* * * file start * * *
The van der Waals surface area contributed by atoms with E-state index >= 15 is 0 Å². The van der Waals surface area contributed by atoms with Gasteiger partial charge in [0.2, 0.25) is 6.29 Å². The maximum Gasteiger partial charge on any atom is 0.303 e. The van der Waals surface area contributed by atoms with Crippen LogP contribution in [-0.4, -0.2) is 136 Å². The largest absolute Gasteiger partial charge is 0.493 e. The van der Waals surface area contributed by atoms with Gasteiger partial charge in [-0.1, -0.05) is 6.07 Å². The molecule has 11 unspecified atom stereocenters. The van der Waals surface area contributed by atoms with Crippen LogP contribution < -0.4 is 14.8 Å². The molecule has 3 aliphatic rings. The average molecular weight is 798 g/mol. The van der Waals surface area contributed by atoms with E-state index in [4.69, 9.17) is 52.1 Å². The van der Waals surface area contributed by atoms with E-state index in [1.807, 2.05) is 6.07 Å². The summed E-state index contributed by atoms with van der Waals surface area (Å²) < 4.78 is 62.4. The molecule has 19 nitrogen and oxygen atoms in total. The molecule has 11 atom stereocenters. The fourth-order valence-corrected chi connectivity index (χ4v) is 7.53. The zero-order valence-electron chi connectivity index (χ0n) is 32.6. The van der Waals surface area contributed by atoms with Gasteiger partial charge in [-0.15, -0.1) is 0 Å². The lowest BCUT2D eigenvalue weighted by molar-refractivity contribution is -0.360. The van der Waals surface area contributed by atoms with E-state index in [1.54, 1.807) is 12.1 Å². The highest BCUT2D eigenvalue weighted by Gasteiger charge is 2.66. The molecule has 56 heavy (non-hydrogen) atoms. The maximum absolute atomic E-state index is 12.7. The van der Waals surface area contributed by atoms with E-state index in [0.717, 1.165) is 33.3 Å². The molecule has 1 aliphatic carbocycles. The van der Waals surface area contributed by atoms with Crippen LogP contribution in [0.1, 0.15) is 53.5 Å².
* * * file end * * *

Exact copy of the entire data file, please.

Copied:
The van der Waals surface area contributed by atoms with E-state index >= 15 is 0 Å². The van der Waals surface area contributed by atoms with Gasteiger partial charge in [0.2, 0.25) is 6.29 Å². The maximum Gasteiger partial charge on any atom is 0.303 e. The van der Waals surface area contributed by atoms with Crippen LogP contribution in [-0.4, -0.2) is 136 Å². The largest absolute Gasteiger partial charge is 0.493 e. The van der Waals surface area contributed by atoms with Gasteiger partial charge in [-0.1, -0.05) is 6.07 Å². The molecule has 11 unspecified atom stereocenters. The van der Waals surface area contributed by atoms with Crippen LogP contribution < -0.4 is 14.8 Å². The molecule has 3 aliphatic rings. The average molecular weight is 798 g/mol. The van der Waals surface area contributed by atoms with E-state index in [4.69, 9.17) is 52.1 Å². The van der Waals surface area contributed by atoms with E-state index in [1.807, 2.05) is 6.07 Å². The summed E-state index contributed by atoms with van der Waals surface area (Å²) < 4.78 is 62.4. The molecule has 19 nitrogen and oxygen atoms in total. The molecule has 11 atom stereocenters. The fourth-order valence-corrected chi connectivity index (χ4v) is 7.53. The zero-order valence-electron chi connectivity index (χ0n) is 32.6. The van der Waals surface area contributed by atoms with Gasteiger partial charge in [-0.15, -0.1) is 0 Å². The lowest BCUT2D eigenvalue weighted by molar-refractivity contribution is -0.360. The van der Waals surface area contributed by atoms with E-state index in [1.54, 1.807) is 12.1 Å². The highest BCUT2D eigenvalue weighted by Gasteiger charge is 2.66. The molecule has 56 heavy (non-hydrogen) atoms. The maximum absolute atomic E-state index is 12.7. The van der Waals surface area contributed by atoms with E-state index in [0.717, 1.165) is 33.3 Å². The molecule has 1 aliphatic carbocycles. The van der Waals surface area contributed by atoms with Crippen LogP contribution in [0.1, 0.15) is 53.5 Å².